TASK FOUR: What were the consequences of the Revolt of the Northern Earls?

Look at the consequences of the Revolt of the Northern Earls. For each one, explain the consequence, and show how positive or negative this was for Elizabeth.

Consequence one: Elizabeth deals with the rebels.
Following the failed plot, Elizabeth ordered 600 rebels to be executed. 450 rebels throughout northern towns were executed in total. This was carried out in public with the aim of terrifying the population and preventing another rebellion.

Consequence two: Elizabeth handles the northern earls.
Westmorland escaped over the Scottish border, but Northumberland was captured. He was executed in York in 1572, and his head was placed on a spike above the city’s gates. The event effectively ended the power and influence Catholic northern earls had in England, removing a large part of strong opposition in the North.
Elizabeth’s Privy Council demanded that Elizabeth execute the Earl of Norfolk. However Elizabeth instead decided to release him.

Consequence three: Elizabeth handles Mary Queen of Scots.
Elizabeth’s Privy Council also urged Elizabeth to execute Mary Queen of Scots. She was a threat to Elizabeth, and her legitimacy to the throne meant that she could inspire another plot against her.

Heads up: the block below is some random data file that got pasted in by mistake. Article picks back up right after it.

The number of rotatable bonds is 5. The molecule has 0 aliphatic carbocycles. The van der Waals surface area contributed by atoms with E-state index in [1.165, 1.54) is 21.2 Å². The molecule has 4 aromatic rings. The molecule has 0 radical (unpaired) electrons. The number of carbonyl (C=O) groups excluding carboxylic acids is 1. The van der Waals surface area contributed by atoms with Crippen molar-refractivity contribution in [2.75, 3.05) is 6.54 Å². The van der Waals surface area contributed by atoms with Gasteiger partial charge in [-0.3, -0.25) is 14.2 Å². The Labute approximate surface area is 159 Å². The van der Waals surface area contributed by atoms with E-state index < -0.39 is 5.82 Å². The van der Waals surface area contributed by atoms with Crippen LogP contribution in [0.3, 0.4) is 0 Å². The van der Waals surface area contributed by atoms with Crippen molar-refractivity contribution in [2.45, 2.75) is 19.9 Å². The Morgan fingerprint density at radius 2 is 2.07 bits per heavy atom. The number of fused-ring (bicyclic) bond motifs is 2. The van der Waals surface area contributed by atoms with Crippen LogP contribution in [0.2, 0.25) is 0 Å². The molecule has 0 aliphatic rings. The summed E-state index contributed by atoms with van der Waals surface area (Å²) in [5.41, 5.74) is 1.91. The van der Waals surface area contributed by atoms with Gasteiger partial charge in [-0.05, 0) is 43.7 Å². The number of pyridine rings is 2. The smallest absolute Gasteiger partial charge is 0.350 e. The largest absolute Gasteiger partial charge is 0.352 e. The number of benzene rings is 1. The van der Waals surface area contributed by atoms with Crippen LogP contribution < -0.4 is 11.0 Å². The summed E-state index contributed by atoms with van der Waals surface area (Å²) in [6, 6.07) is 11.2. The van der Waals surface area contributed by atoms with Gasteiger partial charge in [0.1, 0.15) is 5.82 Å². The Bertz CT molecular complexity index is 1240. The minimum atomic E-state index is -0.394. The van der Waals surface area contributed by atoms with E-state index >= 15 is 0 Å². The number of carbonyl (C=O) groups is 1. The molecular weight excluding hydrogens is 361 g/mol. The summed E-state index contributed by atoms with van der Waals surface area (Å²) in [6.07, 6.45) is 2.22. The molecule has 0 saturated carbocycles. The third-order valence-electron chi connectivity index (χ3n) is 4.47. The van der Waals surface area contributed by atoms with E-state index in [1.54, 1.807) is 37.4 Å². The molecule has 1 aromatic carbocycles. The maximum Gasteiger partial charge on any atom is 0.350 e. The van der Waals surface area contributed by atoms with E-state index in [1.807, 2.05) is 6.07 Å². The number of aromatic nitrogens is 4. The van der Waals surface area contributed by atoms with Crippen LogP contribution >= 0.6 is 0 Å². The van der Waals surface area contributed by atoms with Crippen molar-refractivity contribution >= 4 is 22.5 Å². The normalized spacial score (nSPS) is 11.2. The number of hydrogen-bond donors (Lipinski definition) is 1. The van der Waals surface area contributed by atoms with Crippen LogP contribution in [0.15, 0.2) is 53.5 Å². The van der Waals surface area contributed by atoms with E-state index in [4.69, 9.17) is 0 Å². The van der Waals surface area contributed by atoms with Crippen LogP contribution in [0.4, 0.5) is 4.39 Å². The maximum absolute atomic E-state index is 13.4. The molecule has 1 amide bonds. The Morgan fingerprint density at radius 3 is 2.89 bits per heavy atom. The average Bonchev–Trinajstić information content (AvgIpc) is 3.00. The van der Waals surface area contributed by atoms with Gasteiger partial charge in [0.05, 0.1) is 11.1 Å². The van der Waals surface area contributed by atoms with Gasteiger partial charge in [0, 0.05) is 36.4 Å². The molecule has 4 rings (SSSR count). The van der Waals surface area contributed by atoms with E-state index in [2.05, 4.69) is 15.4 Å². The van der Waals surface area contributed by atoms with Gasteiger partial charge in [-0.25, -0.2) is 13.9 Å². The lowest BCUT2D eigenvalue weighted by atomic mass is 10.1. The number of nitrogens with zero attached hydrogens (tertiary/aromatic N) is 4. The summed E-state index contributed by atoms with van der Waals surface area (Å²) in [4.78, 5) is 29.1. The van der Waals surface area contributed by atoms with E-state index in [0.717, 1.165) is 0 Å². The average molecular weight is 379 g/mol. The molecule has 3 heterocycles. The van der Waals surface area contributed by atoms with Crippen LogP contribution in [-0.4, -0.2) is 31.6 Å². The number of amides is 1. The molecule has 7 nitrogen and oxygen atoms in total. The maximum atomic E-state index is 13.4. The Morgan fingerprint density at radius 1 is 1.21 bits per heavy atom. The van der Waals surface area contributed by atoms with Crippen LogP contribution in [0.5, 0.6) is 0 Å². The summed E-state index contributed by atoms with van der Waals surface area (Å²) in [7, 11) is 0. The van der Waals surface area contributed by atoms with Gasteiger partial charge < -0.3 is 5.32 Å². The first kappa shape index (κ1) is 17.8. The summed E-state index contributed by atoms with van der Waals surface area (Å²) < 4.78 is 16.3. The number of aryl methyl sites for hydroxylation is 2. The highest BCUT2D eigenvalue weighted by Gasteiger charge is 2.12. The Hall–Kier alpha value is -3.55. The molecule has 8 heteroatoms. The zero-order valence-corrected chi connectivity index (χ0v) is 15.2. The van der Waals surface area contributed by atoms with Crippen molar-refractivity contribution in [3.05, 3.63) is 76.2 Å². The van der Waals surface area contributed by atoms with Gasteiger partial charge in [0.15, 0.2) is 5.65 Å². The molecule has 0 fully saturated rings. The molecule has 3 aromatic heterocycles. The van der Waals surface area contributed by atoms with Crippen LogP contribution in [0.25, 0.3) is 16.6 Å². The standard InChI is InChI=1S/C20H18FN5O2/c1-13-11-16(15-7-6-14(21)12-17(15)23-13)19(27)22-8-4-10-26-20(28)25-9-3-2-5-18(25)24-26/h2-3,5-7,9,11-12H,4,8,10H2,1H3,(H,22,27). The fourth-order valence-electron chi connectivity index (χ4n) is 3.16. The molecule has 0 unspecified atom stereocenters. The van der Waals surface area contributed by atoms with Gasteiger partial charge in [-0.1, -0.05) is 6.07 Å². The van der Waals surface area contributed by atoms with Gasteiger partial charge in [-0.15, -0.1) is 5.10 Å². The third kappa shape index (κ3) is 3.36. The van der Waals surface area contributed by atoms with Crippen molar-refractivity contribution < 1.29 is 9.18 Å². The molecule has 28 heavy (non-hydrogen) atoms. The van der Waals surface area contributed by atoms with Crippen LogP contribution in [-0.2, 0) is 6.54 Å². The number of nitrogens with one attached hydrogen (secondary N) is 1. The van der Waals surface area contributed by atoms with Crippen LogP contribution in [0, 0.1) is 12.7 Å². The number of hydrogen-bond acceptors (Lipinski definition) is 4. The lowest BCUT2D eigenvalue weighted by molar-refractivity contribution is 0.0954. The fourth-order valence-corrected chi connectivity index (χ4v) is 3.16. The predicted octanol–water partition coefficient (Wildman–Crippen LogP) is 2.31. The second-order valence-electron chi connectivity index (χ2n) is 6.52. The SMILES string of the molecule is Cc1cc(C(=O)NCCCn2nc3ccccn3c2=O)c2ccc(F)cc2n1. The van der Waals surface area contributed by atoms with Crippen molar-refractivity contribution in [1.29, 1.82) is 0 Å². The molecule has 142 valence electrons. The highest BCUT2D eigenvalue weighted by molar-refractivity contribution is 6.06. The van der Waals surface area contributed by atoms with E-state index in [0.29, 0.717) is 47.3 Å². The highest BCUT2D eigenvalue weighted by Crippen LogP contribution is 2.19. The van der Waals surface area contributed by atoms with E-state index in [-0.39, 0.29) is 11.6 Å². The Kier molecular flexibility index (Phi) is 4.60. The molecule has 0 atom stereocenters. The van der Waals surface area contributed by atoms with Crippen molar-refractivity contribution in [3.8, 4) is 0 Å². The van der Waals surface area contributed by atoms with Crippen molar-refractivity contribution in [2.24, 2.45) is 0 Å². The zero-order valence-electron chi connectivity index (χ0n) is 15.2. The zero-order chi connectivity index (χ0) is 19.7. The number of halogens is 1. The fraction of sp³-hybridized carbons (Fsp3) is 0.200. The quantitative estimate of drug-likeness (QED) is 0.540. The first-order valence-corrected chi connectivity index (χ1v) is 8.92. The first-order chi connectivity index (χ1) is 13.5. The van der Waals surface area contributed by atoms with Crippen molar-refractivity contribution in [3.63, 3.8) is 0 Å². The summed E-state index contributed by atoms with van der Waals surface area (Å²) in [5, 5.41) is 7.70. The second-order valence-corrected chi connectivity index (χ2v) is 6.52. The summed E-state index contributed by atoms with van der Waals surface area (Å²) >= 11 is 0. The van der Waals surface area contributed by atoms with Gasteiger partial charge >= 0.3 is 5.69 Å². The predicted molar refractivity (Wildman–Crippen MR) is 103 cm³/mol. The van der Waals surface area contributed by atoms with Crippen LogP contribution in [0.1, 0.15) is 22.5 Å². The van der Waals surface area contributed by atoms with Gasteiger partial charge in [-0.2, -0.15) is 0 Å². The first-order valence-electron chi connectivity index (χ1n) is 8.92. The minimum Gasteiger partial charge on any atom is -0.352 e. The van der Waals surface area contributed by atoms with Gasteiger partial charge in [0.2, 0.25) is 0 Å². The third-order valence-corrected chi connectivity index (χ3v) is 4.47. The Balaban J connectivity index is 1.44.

Elizabeth was unsure what to do. She needed to protect herself, but also she could anger Catholics further by executing Mary. Mary was technically the anointed queen of Scotland, meaning that she had been chosen by God to lead. If Elizabeth killed Mary, it would be an extremely bold move. Elizabeth decided to keep Mary in prison for the next 14 years.

Consequence four: The Pope excommunicates Elizabeth.
In 1570, the Pope issued a papal bull (a written order) that excommunicated Elizabeth. This meant that he officially did not recognise Elizabeth as queen, and neither should other Catholics. He hoped it would encourage another rebellion.
Elizabeth dealt with this decisively by calling Parliament to pass new laws to protect her. In 1571, parliament passed Acts widening the definition of treason. It became treasonable to say that Elizabeth was not the queen or was a heretic. It also became illegal to reprint the papal bull in England.
However from 1570 on, the loyalty of Catholics in England was always in doubt. Who should they listen to – their spiritual leader, the Pope in Rome, or their political leader, Elizabeth at home?

Consequence five: Elizabeth begins harsh treatment of Catholics in England.
Before the revolt, Elizabeth had hoped that Catholicism would die out slowly. She was happy for Catholics to pray at home therefore.
The revolt led her to set up the Council of the North. This was used to implement Elizabeth’s demands and laws in the north of England, as it was often hard to do this from London which was far away. The Earl of Huntington was given the job to lead this Council. He implemented laws that made it very hard for Catholicism to continue.